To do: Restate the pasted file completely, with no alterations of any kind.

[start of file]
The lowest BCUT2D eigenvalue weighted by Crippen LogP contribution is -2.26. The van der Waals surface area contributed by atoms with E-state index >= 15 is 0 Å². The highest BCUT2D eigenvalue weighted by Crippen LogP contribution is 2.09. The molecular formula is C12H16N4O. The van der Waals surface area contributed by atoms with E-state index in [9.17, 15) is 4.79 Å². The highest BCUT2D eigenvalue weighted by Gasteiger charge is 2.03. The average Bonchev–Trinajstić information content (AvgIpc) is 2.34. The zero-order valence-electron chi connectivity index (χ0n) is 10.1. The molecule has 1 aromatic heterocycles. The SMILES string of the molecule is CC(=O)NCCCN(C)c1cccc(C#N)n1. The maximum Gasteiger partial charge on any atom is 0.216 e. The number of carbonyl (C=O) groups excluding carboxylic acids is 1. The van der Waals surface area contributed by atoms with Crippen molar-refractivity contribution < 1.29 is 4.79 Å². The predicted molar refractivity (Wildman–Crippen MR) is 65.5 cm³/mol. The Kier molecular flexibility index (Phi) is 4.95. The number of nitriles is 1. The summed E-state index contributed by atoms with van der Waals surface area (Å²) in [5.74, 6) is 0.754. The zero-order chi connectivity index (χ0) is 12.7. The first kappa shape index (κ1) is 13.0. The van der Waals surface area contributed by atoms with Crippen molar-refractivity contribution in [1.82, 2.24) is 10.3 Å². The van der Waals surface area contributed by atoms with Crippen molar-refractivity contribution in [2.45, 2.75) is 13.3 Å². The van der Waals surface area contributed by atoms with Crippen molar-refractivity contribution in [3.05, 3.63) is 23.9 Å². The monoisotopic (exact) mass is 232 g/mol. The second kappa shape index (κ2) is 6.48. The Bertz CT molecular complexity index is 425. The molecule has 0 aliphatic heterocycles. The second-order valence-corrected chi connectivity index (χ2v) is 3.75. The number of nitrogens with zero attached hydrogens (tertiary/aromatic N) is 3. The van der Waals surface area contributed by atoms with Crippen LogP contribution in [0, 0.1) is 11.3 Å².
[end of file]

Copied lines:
The lowest BCUT2D eigenvalue weighted by Crippen LogP contribution is -2.26. The van der Waals surface area contributed by atoms with E-state index >= 15 is 0 Å². The highest BCUT2D eigenvalue weighted by Crippen LogP contribution is 2.09. The molecular formula is C12H16N4O. The van der Waals surface area contributed by atoms with E-state index in [9.17, 15) is 4.79 Å². The highest BCUT2D eigenvalue weighted by Gasteiger charge is 2.03. The average Bonchev–Trinajstić information content (AvgIpc) is 2.34. The zero-order valence-electron chi connectivity index (χ0n) is 10.1. The molecule has 1 aromatic heterocycles. The SMILES string of the molecule is CC(=O)NCCCN(C)c1cccc(C#N)n1. The maximum Gasteiger partial charge on any atom is 0.216 e. The number of carbonyl (C=O) groups excluding carboxylic acids is 1. The van der Waals surface area contributed by atoms with Crippen molar-refractivity contribution < 1.29 is 4.79 Å². The predicted molar refractivity (Wildman–Crippen MR) is 65.5 cm³/mol. The Kier molecular flexibility index (Phi) is 4.95. The number of nitriles is 1. The summed E-state index contributed by atoms with van der Waals surface area (Å²) in [5.74, 6) is 0.754. The zero-order chi connectivity index (χ0) is 12.7. The first kappa shape index (κ1) is 13.0. The van der Waals surface area contributed by atoms with Crippen molar-refractivity contribution in [1.82, 2.24) is 10.3 Å². The van der Waals surface area contributed by atoms with Crippen molar-refractivity contribution in [2.45, 2.75) is 13.3 Å². The van der Waals surface area contributed by atoms with Crippen molar-refractivity contribution in [3.05, 3.63) is 23.9 Å². The monoisotopic (exact) mass is 232 g/mol. The second kappa shape index (κ2) is 6.48. The Bertz CT molecular complexity index is 425. The molecule has 0 aliphatic heterocycles. The second-order valence-corrected chi connectivity index (χ2v) is 3.75. The number of nitrogens with zero attached hydrogens (tertiary/aromatic N) is 3. The van der Waals surface area contributed by atoms with Crippen LogP contribution in [0, 0.1) is 11.3 Å².